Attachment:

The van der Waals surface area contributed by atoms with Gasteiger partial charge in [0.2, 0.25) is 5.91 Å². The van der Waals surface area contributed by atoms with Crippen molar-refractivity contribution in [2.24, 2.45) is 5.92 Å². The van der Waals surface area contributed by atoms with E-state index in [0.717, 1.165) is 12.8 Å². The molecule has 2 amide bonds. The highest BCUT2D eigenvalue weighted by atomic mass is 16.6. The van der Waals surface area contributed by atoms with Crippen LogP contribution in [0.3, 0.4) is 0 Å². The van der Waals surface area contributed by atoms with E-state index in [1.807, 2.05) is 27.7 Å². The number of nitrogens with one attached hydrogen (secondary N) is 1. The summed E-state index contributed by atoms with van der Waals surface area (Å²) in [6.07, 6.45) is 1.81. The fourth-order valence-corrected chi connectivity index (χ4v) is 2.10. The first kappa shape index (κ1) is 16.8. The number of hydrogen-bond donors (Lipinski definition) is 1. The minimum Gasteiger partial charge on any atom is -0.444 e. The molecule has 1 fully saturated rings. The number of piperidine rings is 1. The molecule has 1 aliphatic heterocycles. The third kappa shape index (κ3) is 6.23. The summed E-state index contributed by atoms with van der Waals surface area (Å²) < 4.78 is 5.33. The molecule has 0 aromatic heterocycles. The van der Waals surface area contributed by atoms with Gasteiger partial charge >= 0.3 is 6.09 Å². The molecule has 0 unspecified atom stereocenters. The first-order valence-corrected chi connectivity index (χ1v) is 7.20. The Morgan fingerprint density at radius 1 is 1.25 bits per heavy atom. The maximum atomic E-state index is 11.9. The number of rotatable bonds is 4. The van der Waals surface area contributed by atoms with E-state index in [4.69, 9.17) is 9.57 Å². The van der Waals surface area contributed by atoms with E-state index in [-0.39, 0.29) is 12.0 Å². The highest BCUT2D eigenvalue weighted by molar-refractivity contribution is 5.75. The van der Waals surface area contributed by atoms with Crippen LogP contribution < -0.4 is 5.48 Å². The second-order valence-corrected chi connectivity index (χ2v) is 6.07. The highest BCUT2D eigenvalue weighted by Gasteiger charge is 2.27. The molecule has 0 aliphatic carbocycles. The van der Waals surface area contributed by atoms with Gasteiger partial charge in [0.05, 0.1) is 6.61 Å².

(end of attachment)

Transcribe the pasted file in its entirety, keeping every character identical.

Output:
The van der Waals surface area contributed by atoms with Gasteiger partial charge in [0.2, 0.25) is 5.91 Å². The van der Waals surface area contributed by atoms with Crippen molar-refractivity contribution in [2.24, 2.45) is 5.92 Å². The van der Waals surface area contributed by atoms with E-state index in [0.717, 1.165) is 12.8 Å². The molecule has 2 amide bonds. The highest BCUT2D eigenvalue weighted by atomic mass is 16.6. The van der Waals surface area contributed by atoms with Crippen LogP contribution in [0.3, 0.4) is 0 Å². The van der Waals surface area contributed by atoms with E-state index in [1.807, 2.05) is 27.7 Å². The number of nitrogens with one attached hydrogen (secondary N) is 1. The summed E-state index contributed by atoms with van der Waals surface area (Å²) in [6.07, 6.45) is 1.81. The fourth-order valence-corrected chi connectivity index (χ4v) is 2.10. The first kappa shape index (κ1) is 16.8. The number of hydrogen-bond donors (Lipinski definition) is 1. The minimum Gasteiger partial charge on any atom is -0.444 e. The molecule has 1 fully saturated rings. The number of piperidine rings is 1. The molecule has 1 aliphatic heterocycles. The third kappa shape index (κ3) is 6.23. The summed E-state index contributed by atoms with van der Waals surface area (Å²) < 4.78 is 5.33. The molecule has 0 aromatic heterocycles. The van der Waals surface area contributed by atoms with Gasteiger partial charge >= 0.3 is 6.09 Å². The molecule has 0 unspecified atom stereocenters. The first-order valence-corrected chi connectivity index (χ1v) is 7.20. The Morgan fingerprint density at radius 1 is 1.25 bits per heavy atom. The maximum atomic E-state index is 11.9. The number of rotatable bonds is 4. The van der Waals surface area contributed by atoms with E-state index in [4.69, 9.17) is 9.57 Å². The van der Waals surface area contributed by atoms with E-state index in [-0.39, 0.29) is 12.0 Å². The highest BCUT2D eigenvalue weighted by molar-refractivity contribution is 5.75. The van der Waals surface area contributed by atoms with Crippen LogP contribution < -0.4 is 5.48 Å². The second-order valence-corrected chi connectivity index (χ2v) is 6.07. The highest BCUT2D eigenvalue weighted by Gasteiger charge is 2.27. The molecule has 0 aliphatic carbocycles. The van der Waals surface area contributed by atoms with Gasteiger partial charge in [0.05, 0.1) is 6.61 Å².